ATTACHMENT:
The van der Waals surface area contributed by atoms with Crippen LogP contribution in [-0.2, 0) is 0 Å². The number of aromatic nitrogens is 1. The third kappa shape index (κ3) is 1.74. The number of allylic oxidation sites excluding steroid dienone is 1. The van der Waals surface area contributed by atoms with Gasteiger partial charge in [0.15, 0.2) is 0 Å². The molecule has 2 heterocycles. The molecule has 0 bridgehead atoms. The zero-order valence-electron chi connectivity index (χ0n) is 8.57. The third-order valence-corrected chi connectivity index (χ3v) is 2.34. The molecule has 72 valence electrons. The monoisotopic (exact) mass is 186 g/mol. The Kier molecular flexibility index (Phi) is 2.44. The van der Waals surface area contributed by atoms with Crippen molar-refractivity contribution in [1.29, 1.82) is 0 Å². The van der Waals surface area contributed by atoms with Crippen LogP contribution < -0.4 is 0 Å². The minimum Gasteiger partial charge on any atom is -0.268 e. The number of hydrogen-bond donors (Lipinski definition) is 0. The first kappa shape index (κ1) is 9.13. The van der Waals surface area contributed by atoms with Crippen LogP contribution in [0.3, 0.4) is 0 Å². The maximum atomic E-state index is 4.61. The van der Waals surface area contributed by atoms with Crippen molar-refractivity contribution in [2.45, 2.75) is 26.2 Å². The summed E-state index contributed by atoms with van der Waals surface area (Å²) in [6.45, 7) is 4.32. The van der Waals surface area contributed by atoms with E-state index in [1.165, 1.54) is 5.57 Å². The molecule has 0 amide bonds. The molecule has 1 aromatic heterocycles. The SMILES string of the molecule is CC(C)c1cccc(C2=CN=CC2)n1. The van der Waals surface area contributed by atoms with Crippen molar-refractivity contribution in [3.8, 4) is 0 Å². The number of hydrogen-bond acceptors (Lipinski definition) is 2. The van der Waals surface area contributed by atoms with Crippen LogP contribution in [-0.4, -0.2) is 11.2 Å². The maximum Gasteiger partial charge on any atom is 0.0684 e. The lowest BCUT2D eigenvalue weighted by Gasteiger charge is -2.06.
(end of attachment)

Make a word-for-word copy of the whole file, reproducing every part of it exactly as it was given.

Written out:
The van der Waals surface area contributed by atoms with Crippen LogP contribution in [-0.2, 0) is 0 Å². The number of aromatic nitrogens is 1. The third kappa shape index (κ3) is 1.74. The number of allylic oxidation sites excluding steroid dienone is 1. The van der Waals surface area contributed by atoms with Gasteiger partial charge in [0.15, 0.2) is 0 Å². The molecule has 2 heterocycles. The molecule has 0 bridgehead atoms. The zero-order valence-electron chi connectivity index (χ0n) is 8.57. The third-order valence-corrected chi connectivity index (χ3v) is 2.34. The molecule has 72 valence electrons. The monoisotopic (exact) mass is 186 g/mol. The Kier molecular flexibility index (Phi) is 2.44. The van der Waals surface area contributed by atoms with Crippen molar-refractivity contribution in [1.29, 1.82) is 0 Å². The van der Waals surface area contributed by atoms with Crippen LogP contribution < -0.4 is 0 Å². The minimum Gasteiger partial charge on any atom is -0.268 e. The number of hydrogen-bond donors (Lipinski definition) is 0. The first kappa shape index (κ1) is 9.13. The van der Waals surface area contributed by atoms with Crippen LogP contribution in [0.3, 0.4) is 0 Å². The maximum atomic E-state index is 4.61. The van der Waals surface area contributed by atoms with Crippen molar-refractivity contribution in [2.45, 2.75) is 26.2 Å². The summed E-state index contributed by atoms with van der Waals surface area (Å²) in [6.45, 7) is 4.32. The van der Waals surface area contributed by atoms with E-state index in [1.165, 1.54) is 5.57 Å². The molecule has 0 amide bonds. The molecule has 1 aromatic heterocycles. The SMILES string of the molecule is CC(C)c1cccc(C2=CN=CC2)n1. The van der Waals surface area contributed by atoms with Crippen molar-refractivity contribution in [3.8, 4) is 0 Å². The number of hydrogen-bond acceptors (Lipinski definition) is 2. The van der Waals surface area contributed by atoms with Crippen LogP contribution in [-0.4, -0.2) is 11.2 Å². The maximum Gasteiger partial charge on any atom is 0.0684 e. The lowest BCUT2D eigenvalue weighted by Gasteiger charge is -2.06.